A unicist ontological design of a given reality requires the knowledge of the involved concepts. Therefore, the discovery of conceptual structures precedes the design activity.
It took many years to research the conceptual structures of most of the objects related to human activity. Now, with the available conceptual knowledge bank, the design of complex solutions has been made possible without needing to research while designing.
When designing solutions, there is usually insufficient time to research the concepts involved. To solve this problem, the operational function of the object is usually considered as representative of its concept. This solution is very practical but insufficient when designing differentiated objects.
The knowledge of concepts is unnecessary when designing objects ruled by common sense (conventional wisdom).
This technology was named Unicist XD – Extreme Design – because of its homologous relation with the XP – Extreme Programming – technology.
Values underlying the Unicist XD:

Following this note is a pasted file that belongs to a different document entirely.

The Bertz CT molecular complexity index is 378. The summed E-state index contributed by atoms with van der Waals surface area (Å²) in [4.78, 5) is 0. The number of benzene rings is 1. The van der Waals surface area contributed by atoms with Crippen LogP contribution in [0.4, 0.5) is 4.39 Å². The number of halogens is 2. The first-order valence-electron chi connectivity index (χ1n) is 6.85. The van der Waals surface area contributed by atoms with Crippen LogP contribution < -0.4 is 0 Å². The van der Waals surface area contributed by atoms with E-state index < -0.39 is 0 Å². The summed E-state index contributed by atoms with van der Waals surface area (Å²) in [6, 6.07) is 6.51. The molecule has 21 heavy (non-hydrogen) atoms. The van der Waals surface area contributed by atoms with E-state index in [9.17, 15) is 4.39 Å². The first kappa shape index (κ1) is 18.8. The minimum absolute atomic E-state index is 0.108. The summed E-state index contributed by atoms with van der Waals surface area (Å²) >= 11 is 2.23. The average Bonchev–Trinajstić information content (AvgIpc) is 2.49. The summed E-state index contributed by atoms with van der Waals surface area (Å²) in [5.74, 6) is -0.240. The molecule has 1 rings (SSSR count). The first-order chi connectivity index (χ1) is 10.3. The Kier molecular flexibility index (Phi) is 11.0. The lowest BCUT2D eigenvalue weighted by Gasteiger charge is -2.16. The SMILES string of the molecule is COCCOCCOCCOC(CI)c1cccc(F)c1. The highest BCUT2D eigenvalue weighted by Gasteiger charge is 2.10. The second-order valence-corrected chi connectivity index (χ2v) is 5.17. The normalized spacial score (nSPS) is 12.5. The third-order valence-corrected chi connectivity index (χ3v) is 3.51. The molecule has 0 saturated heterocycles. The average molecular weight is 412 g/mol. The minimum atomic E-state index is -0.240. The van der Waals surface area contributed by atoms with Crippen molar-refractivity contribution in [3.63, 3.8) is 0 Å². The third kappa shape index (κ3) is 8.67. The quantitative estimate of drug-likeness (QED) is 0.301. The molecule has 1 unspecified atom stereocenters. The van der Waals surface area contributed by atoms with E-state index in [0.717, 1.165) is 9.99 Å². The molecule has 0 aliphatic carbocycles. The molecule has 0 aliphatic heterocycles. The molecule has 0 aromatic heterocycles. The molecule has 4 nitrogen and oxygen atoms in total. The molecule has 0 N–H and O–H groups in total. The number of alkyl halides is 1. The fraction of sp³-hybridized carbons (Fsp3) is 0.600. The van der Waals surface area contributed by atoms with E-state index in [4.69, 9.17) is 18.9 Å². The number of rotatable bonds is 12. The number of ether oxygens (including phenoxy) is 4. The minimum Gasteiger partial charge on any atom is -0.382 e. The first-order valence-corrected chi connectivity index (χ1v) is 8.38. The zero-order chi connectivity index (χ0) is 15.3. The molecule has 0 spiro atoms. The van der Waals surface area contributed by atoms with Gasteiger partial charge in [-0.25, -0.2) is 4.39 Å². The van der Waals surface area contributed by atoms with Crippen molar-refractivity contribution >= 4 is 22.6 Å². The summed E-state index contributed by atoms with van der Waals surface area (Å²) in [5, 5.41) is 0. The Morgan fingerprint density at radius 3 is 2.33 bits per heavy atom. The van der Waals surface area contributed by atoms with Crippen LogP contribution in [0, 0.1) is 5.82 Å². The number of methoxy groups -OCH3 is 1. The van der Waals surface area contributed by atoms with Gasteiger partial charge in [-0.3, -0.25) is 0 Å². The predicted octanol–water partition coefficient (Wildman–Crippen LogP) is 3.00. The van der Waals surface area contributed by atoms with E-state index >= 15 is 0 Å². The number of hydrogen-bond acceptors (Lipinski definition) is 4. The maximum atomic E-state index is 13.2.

Confidence and self-Confidence
The questions that will be answered during the Unicist Tweetinar are:
- What is a Back2Back methodology?
- When is it necessary and when is it unnecessary?
- Why is it needed to have the knowledge of the concept that underlies the problem being solved?
- How do people need to be trained to work Back2Back?
- How does the “idea of the concept”, starting point of the methodology, looks like?
- Which environments are incompatible with this methodology?
- How does the real-time design process works?
Access or request a Unicist Tweetinar on this subject at:
We invite you to be our guest at the Unicist Library to learn about “Hyperrealism in Business”: http://www.unicist.com
NOTE: The Unicist Research Institute is a pioneer in complexity science research. More than 4,000 ontological researches were developed since 1976 until July 2011 in the field of individual, institutional and social evolution, including the development of ontology based and business object driven solutions for businesses.